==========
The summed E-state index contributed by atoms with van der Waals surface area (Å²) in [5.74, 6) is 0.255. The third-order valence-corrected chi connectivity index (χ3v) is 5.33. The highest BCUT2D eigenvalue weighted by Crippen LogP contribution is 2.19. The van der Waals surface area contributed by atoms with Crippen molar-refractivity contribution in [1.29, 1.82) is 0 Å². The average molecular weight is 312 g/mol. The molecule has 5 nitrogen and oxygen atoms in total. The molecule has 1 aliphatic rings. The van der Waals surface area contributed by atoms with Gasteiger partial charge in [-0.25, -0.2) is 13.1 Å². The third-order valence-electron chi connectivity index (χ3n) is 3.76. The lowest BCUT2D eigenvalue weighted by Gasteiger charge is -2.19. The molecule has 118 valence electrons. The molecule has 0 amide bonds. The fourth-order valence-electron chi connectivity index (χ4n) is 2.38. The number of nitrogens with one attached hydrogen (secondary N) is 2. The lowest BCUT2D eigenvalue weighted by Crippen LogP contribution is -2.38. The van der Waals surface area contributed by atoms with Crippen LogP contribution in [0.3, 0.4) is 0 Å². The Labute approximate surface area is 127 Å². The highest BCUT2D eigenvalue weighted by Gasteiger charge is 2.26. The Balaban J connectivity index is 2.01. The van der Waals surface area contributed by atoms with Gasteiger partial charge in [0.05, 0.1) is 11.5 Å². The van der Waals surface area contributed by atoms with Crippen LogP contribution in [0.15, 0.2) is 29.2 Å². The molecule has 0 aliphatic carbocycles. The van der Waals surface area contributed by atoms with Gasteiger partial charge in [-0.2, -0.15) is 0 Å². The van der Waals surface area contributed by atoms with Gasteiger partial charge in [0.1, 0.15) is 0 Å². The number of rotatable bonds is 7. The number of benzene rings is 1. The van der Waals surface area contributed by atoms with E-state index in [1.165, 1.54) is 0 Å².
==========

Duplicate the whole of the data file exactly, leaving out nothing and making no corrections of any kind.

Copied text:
The summed E-state index contributed by atoms with van der Waals surface area (Å²) in [5.74, 6) is 0.255. The third-order valence-corrected chi connectivity index (χ3v) is 5.33. The highest BCUT2D eigenvalue weighted by Crippen LogP contribution is 2.19. The van der Waals surface area contributed by atoms with Crippen molar-refractivity contribution in [1.29, 1.82) is 0 Å². The average molecular weight is 312 g/mol. The molecule has 5 nitrogen and oxygen atoms in total. The molecule has 1 aliphatic rings. The van der Waals surface area contributed by atoms with Gasteiger partial charge in [-0.25, -0.2) is 13.1 Å². The third-order valence-electron chi connectivity index (χ3n) is 3.76. The lowest BCUT2D eigenvalue weighted by Gasteiger charge is -2.19. The molecule has 118 valence electrons. The molecule has 0 amide bonds. The fourth-order valence-electron chi connectivity index (χ4n) is 2.38. The number of nitrogens with one attached hydrogen (secondary N) is 2. The lowest BCUT2D eigenvalue weighted by Crippen LogP contribution is -2.38. The van der Waals surface area contributed by atoms with Crippen LogP contribution in [0.3, 0.4) is 0 Å². The Labute approximate surface area is 127 Å². The highest BCUT2D eigenvalue weighted by Gasteiger charge is 2.26. The Balaban J connectivity index is 2.01. The van der Waals surface area contributed by atoms with Gasteiger partial charge in [0.05, 0.1) is 11.5 Å². The van der Waals surface area contributed by atoms with Crippen LogP contribution in [0.15, 0.2) is 29.2 Å². The molecule has 0 aliphatic carbocycles. The van der Waals surface area contributed by atoms with Gasteiger partial charge in [-0.2, -0.15) is 0 Å². The van der Waals surface area contributed by atoms with Gasteiger partial charge in [0.1, 0.15) is 0 Å². The number of rotatable bonds is 7. The number of benzene rings is 1. The van der Waals surface area contributed by atoms with E-state index in [1.165, 1.54) is 0 Å².